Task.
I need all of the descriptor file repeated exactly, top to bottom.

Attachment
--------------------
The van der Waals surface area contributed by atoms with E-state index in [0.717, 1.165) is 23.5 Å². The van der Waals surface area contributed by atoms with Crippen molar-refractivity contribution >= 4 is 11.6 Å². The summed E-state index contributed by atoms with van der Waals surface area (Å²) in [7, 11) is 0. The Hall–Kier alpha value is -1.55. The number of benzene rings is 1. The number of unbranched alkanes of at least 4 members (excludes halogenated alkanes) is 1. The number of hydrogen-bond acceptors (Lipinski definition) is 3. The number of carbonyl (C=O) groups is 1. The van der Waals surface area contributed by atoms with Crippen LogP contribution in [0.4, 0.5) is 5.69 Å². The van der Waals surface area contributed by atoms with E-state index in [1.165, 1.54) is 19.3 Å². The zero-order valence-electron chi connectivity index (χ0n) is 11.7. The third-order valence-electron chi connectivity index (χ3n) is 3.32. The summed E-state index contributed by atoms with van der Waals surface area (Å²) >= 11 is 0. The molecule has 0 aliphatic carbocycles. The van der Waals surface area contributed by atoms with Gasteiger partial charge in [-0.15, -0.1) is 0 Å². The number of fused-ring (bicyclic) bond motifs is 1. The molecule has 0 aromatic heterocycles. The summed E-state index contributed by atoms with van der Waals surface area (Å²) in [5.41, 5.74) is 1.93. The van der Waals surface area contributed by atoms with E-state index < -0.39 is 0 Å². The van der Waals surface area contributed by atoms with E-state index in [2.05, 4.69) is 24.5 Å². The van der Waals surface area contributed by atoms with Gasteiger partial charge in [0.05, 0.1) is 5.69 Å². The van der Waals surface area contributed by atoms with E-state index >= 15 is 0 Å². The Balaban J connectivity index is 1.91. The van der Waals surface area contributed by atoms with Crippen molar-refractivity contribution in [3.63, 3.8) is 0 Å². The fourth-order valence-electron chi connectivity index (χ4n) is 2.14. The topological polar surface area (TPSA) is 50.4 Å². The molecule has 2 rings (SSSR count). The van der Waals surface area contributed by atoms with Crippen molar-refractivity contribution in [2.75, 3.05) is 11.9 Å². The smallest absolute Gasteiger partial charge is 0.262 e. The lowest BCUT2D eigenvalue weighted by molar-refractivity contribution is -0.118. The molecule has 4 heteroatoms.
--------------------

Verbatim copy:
The van der Waals surface area contributed by atoms with E-state index in [0.717, 1.165) is 23.5 Å². The van der Waals surface area contributed by atoms with Crippen molar-refractivity contribution >= 4 is 11.6 Å². The summed E-state index contributed by atoms with van der Waals surface area (Å²) in [7, 11) is 0. The Hall–Kier alpha value is -1.55. The number of benzene rings is 1. The number of unbranched alkanes of at least 4 members (excludes halogenated alkanes) is 1. The number of hydrogen-bond acceptors (Lipinski definition) is 3. The number of carbonyl (C=O) groups is 1. The van der Waals surface area contributed by atoms with Crippen LogP contribution in [0.4, 0.5) is 5.69 Å². The van der Waals surface area contributed by atoms with E-state index in [1.165, 1.54) is 19.3 Å². The zero-order valence-electron chi connectivity index (χ0n) is 11.7. The third-order valence-electron chi connectivity index (χ3n) is 3.32. The summed E-state index contributed by atoms with van der Waals surface area (Å²) >= 11 is 0. The molecule has 0 aliphatic carbocycles. The van der Waals surface area contributed by atoms with Gasteiger partial charge in [-0.15, -0.1) is 0 Å². The number of fused-ring (bicyclic) bond motifs is 1. The molecule has 0 aromatic heterocycles. The summed E-state index contributed by atoms with van der Waals surface area (Å²) in [5.41, 5.74) is 1.93. The van der Waals surface area contributed by atoms with E-state index < -0.39 is 0 Å². The van der Waals surface area contributed by atoms with E-state index in [2.05, 4.69) is 24.5 Å². The van der Waals surface area contributed by atoms with Gasteiger partial charge in [0.05, 0.1) is 5.69 Å². The van der Waals surface area contributed by atoms with E-state index >= 15 is 0 Å². The Balaban J connectivity index is 1.91. The van der Waals surface area contributed by atoms with Crippen molar-refractivity contribution in [3.63, 3.8) is 0 Å². The fourth-order valence-electron chi connectivity index (χ4n) is 2.14. The topological polar surface area (TPSA) is 50.4 Å². The molecule has 2 rings (SSSR count). The van der Waals surface area contributed by atoms with Crippen molar-refractivity contribution in [2.75, 3.05) is 11.9 Å². The smallest absolute Gasteiger partial charge is 0.262 e. The lowest BCUT2D eigenvalue weighted by molar-refractivity contribution is -0.118. The molecule has 4 heteroatoms.